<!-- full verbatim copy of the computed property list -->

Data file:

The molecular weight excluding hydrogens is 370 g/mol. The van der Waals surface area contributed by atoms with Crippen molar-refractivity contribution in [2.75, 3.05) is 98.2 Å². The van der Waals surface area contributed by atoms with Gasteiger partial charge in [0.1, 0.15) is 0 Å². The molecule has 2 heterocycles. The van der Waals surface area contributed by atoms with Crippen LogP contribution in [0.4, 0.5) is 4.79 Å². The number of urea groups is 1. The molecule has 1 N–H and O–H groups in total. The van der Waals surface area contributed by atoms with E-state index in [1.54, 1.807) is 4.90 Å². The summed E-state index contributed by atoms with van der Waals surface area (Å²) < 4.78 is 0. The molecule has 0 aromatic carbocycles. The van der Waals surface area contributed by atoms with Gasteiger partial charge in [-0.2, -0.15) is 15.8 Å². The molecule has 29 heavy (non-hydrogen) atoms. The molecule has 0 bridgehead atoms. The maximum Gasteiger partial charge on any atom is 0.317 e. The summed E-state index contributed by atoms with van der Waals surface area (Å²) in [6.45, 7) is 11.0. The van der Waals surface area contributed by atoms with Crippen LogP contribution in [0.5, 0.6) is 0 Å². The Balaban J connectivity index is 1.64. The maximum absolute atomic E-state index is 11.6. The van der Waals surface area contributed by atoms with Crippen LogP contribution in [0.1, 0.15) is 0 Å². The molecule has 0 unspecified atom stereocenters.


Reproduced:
The molecular weight excluding hydrogens is 370 g/mol. The van der Waals surface area contributed by atoms with Crippen molar-refractivity contribution in [2.75, 3.05) is 98.2 Å². The van der Waals surface area contributed by atoms with Gasteiger partial charge in [0.1, 0.15) is 0 Å². The molecule has 2 heterocycles. The van der Waals surface area contributed by atoms with Crippen LogP contribution in [0.4, 0.5) is 4.79 Å². The number of urea groups is 1. The molecule has 1 N–H and O–H groups in total. The van der Waals surface area contributed by atoms with E-state index in [1.54, 1.807) is 4.90 Å². The summed E-state index contributed by atoms with van der Waals surface area (Å²) < 4.78 is 0. The molecule has 0 aromatic carbocycles. The van der Waals surface area contributed by atoms with Gasteiger partial charge in [-0.2, -0.15) is 15.8 Å². The molecule has 29 heavy (non-hydrogen) atoms. The molecule has 0 bridgehead atoms. The maximum Gasteiger partial charge on any atom is 0.317 e. The summed E-state index contributed by atoms with van der Waals surface area (Å²) in [6.45, 7) is 11.0. The van der Waals surface area contributed by atoms with Crippen LogP contribution in [0.5, 0.6) is 0 Å². The Balaban J connectivity index is 1.64. The maximum absolute atomic E-state index is 11.6. The van der Waals surface area contributed by atoms with Crippen LogP contribution in [0.1, 0.15) is 0 Å². The molecule has 0 unspecified atom stereocenters.